AIMS asks Society and College of Radiographers to review guidance on partners and supporters at scans

AIMS, supported by a coalition of campaigning organisations (Birthrights, The BirthBliss Academy, The Birth Trauma Association, The Fatherhood Institute, and Make Birth Better) has written to the Society and College of Radiographers (SCoR) concerning their guidance "Obstetric ultrasound examinations during the COVID-19 pandemic" which is causing many people to be denied a support partner during antenatal ultrasound examinations.

Our letter calls on SCoR to recommend to their members that:

  • They support all pregnant women and people to be able to have their partner or support person present throughout a scan
  • If there are specific reasons why this can’t be supported for all at a particular hospital at a particular time, then to support it for those with specific needs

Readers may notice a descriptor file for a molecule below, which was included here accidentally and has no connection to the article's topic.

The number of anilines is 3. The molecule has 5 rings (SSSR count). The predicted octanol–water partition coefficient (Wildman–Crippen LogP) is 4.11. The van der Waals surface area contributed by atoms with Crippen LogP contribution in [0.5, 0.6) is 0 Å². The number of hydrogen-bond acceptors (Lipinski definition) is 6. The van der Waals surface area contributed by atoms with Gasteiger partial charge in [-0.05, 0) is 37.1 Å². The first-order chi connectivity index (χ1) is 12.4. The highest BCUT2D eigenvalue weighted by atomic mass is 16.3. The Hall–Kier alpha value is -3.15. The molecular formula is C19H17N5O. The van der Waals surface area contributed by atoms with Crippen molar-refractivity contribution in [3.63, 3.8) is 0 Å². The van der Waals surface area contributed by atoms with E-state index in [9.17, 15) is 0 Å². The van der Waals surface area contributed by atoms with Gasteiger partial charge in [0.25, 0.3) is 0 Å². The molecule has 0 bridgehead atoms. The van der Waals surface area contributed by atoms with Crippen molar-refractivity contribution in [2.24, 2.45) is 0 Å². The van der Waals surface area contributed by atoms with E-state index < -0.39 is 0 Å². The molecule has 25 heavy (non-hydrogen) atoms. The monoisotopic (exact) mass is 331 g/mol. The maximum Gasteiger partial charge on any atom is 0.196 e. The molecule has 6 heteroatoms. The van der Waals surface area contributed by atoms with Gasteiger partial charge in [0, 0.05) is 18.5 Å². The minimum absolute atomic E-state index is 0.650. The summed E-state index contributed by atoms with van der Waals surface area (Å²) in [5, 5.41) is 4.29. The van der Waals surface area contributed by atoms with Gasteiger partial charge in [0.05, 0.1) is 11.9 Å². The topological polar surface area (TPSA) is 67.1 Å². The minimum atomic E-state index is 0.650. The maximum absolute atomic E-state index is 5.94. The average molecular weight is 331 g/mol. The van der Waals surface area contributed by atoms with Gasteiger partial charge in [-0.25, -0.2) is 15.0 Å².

• That they support those who cannot have their partner or supporter present to use a mobile phone to speak with them during the scan

You can read the full text of our letter here.

We have received a reply from their President, telling us that this guidance was an interim measure and that SCoR are working with NHS England and NHS improvement (NHSE&I), the Royal College of Obstetricians and Gynaecologists and the Royal College of Midwives on a new document.

Our letter also urged SCoR to take the lead in sharing the solutions that some Trusts have adopted to enable them to admit partners to antenatal scans safely, and to encourage their members to work with their Trust/Board to enable this for everyone. We are therefore pleased by the reply that SCoR intends soon to publish on their website www.sor.org a summary of these innovative solutions. AIMS hopes that the new guidance will also draw on these experiences to enable all pregnant women and people to be accompanied by their partner of choice at antenatal scans.

We are, however, disappointed that SCoR did not address the issue of some Trusts attempting to prevent people from exercising their legal right to use a mobile phone during a scan so that their partner or supporter can at least join in the conversation if it is really not possible for them to be present.

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